Organ-transplant recipients (OTR) have a 100-fold increased risk of cutaneous squamous-cell carcinoma (cSCC). We prospectively evaluated the association between beta-genus human-papillomaviruses (betaPV) and keratinocyte carcinoma in OTR. Two OTR cohorts without cSCC were assembled: cohort 1 transplanted in 2003-2006 (n=274) and cohort 2 in 1986-2002 (n=352). Participants were followed until death or cessation of follow-up in 2016. BetaPV infection was assessed in eyebrow hairs using PCR-based methods. BetaPV IgG seroresponses were determined by multiplex serology. A competing risk model with delayed entry was used to estimate cumulative incidence of histologically proven cSCC and the effect of betaPV using a multivariable Cox regression model. Results are reported as adjusted hazard ratios (HR). OTR with ≥5 different betaPV types in eyebrow hairs had 1.7 times the risk of cSCC versus those with 0-4 different types (HR: 1.7 (1.1;2.6)). A similar risk was seen with high betaPV loads (HR: 1.8 (1.2;2.8)). No significant associations were seen between serum antibodies and cSCC or between betaPV and basal-cell carcinoma. The diversity and load of betaPV types in eyebrow hairs are associated with cSCC risk in OTR, providing evidence that betaPV is associated with cSCC carcinogenesis and may present a target for future preventive strategies. This article is protected by copyright. All rights reserved.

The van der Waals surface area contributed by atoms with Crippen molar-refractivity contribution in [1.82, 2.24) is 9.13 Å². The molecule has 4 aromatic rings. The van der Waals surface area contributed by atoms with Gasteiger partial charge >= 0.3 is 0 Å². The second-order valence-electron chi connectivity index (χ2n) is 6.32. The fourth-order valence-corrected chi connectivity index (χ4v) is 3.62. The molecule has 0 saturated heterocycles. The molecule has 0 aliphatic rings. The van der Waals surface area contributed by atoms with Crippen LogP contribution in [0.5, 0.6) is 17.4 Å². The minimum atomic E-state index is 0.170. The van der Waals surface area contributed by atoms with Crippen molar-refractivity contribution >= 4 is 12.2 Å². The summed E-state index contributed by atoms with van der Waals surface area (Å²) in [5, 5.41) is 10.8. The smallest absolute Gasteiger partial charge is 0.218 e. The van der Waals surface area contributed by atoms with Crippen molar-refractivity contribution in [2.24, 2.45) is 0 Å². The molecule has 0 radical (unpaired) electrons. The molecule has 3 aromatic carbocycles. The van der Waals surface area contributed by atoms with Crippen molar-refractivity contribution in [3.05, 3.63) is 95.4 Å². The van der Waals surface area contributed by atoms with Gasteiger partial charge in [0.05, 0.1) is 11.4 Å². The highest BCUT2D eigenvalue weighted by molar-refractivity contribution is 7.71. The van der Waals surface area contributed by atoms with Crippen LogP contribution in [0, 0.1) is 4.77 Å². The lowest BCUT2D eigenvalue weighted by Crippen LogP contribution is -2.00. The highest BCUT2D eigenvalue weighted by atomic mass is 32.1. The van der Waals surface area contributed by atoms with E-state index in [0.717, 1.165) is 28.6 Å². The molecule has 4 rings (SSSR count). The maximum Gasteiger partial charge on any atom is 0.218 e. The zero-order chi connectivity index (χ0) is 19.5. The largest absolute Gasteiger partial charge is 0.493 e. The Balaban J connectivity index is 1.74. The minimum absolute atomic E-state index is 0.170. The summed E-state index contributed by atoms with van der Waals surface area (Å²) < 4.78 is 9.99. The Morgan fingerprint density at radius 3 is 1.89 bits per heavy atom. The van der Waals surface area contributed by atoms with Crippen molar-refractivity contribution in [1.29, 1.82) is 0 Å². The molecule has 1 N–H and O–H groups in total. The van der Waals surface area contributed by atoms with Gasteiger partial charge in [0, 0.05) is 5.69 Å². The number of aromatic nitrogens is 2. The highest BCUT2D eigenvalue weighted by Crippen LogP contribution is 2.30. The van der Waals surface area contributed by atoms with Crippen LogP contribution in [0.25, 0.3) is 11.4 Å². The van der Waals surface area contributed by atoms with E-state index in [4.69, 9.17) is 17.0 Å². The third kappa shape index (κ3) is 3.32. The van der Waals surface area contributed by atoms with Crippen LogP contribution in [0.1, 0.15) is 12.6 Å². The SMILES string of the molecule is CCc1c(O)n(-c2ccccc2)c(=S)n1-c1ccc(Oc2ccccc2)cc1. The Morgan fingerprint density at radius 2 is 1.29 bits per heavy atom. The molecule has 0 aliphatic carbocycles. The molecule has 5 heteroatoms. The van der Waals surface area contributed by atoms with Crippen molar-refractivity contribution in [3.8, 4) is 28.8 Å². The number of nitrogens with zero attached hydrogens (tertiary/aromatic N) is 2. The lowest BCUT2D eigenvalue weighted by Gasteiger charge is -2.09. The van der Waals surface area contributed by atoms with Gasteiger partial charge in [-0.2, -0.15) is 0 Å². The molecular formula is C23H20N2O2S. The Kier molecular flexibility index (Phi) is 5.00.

- Journal article